Pollack explores the myths that govern boys and, by extension, men in America and argues that there is a gender crisis in our country. Pollack believes that the society as a whole still endorses very traditional and potent myths about boyhood--including that biology is destiny (that is, that testosterone makes boys violent). Another potent myth is that boys should follow all-male stereotypes and that they are not capable of, and do not need, nurturing. Finally, boys are seen as toxic and dangerous, and the women who raise them are encouraged by societal stereotypes to encourage boys to be independent and not seek the care and nurture that makes all humans thrive. As a result, the author says that boys suffer from depression and poor mental health. The author argues in Chapter 1 and in the Epilogue that while women and girls have gone through a revolution about their roles (a revolution that some would argue is still continuing), boys and men are now only starting to change what Pollack calls the "boy code" (and what he also refers to as the "gender straightjacket" on page 6) and challenge traditional ways of acting.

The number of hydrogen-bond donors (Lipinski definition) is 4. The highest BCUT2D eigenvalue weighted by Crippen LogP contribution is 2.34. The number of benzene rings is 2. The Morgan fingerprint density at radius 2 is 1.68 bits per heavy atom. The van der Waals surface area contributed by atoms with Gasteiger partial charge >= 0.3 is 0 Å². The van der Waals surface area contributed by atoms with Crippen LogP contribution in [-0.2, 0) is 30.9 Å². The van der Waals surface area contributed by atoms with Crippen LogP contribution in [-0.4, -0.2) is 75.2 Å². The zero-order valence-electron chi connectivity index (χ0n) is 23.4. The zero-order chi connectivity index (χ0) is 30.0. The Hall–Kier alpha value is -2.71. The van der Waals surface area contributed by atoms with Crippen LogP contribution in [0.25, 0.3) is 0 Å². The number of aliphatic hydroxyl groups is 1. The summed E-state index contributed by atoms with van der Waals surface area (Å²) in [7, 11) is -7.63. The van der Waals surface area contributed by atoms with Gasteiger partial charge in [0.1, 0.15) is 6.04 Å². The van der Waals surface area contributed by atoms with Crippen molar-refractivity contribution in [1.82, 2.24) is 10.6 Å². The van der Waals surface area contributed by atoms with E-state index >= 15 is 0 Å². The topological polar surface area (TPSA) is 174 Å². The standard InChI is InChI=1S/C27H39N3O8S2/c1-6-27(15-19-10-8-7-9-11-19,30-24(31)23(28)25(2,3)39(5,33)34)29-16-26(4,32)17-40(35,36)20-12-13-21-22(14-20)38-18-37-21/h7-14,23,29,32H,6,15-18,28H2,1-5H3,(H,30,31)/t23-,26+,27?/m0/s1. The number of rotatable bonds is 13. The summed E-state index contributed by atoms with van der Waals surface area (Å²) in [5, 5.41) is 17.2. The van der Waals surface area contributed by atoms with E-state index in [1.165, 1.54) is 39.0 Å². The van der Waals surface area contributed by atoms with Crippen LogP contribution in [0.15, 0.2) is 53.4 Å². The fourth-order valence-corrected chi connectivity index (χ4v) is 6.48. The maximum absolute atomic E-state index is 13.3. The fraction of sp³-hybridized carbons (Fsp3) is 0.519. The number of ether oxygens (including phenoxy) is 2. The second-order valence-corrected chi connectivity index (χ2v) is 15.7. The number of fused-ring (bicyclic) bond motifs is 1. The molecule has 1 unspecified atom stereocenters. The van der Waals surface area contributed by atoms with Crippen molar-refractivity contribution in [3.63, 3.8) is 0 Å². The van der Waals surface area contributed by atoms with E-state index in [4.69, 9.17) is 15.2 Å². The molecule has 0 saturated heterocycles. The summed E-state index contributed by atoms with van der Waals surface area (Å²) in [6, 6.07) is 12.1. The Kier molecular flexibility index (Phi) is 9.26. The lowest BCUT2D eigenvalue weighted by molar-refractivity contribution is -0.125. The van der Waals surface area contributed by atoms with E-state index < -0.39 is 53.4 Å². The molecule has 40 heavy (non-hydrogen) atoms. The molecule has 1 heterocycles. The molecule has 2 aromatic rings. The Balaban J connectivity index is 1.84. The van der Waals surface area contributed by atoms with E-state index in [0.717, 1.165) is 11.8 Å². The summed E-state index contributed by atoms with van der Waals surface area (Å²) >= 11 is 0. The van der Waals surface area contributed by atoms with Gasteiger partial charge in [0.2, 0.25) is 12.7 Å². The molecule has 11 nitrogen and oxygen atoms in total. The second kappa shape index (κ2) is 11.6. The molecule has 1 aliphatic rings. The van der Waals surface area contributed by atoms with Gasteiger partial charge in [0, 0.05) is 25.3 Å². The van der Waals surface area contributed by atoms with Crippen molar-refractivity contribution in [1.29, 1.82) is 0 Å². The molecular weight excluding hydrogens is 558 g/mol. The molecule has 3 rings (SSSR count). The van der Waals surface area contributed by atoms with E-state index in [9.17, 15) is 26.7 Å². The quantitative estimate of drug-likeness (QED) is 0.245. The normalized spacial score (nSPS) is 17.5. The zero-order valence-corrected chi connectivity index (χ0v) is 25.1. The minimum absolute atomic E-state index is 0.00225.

One only needs to look around in society to find confirmation that traditional gender roles are still very strong and that America is in the midst of a gender crisis. Women and men often gravitate to certain traditional areas of study and professional fields (women into nursing and men into engineering, for example), and boys and girls who do not conform to society's traditional gender roles (for example, women who are physically tough or men who are nurturing and soft) are seen as odd at best and threatening at worst. However, there are signs that America's gender crisis is starting to ease. While Hillary Clinton did not win the recent election, for example, she was the first female candidate from a major political party to win the Presidential primary. The years ahead will clarify whether men and women are able to break out of traditional gender roles.